Does the “Call or Click” law apply to my project?

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By Kathy Boykin
Executive Director, Inland Empire Utility Coordinating Council

I’m a homeowner wanting to plant some trees in my yard. Does the “Call or Click Before You Dig” law apply to me, and if it does, what happens when I use it?

Yes, in the state of Washington the law (RCW 19.122) applies to homeowners digging more than 12 inches in depth anywhere on their property, and it’s safer to also include those first 12 inches. While it is a law, I’ve found in 28 years working with this program that homeowners who utilize it view it as an incredible free service. Why? The electric, gas, water, sewer, phone and cable lines on your property are your responsibility — any damage you cause is fixed at your expense and could impact services not only to your home but to your neighbors as well. Statistically, those who use the program have a 99 percent chance of not hitting anything.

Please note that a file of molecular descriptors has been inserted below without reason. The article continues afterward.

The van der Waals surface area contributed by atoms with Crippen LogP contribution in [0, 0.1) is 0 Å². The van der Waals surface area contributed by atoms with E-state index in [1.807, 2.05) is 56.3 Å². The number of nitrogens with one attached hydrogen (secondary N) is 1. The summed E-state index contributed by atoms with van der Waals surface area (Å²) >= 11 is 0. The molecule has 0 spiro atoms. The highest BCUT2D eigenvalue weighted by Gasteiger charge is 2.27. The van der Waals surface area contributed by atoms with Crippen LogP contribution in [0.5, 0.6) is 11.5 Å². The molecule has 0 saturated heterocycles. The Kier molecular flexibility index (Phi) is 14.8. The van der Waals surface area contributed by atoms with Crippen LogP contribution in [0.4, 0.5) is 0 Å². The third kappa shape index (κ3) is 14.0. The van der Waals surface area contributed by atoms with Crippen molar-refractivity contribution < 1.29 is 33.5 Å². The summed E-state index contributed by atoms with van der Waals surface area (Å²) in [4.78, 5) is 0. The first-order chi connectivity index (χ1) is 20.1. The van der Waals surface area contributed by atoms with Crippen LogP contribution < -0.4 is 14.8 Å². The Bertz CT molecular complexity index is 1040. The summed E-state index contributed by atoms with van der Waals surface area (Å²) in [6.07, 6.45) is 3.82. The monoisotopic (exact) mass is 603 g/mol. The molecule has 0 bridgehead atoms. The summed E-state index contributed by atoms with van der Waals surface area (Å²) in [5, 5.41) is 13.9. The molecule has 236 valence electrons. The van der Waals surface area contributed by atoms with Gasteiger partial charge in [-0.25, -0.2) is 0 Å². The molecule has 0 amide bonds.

All that’s required is a little planning ahead. Before you dial 811 or visit www.CallBeforeYouDig.org, you are asked per the law to mark the area where you plan to dig with white paint (such as a circle or the four corners) and give the impacted utilities two full business days to mark the location of the utilities you will want to avoid. The day of the call does not count. The service even tells you what the different colors used to mark the area mean and which utilities you can expect to be coming by. Then, after two business days have passed, you can carefully start your work and just leave the markings in place during the life of your project. If your project takes more than 45 days, you will need another locate request.

I was recently at a national conference and learned that shovels have replaced backhoes as the top digger upper — meaning uninformed homeowners are the main culprit for this preventable damage. It doesn’t have to happen to you. The other day a lady mentioned the statement, “think before you dig,” and that really is perfect. A free service meant to protect you, the homeowner — it really is a no-brainer.

NOTE: A version of this article first appeared in the 2019 Liberty Lake Yearbook.

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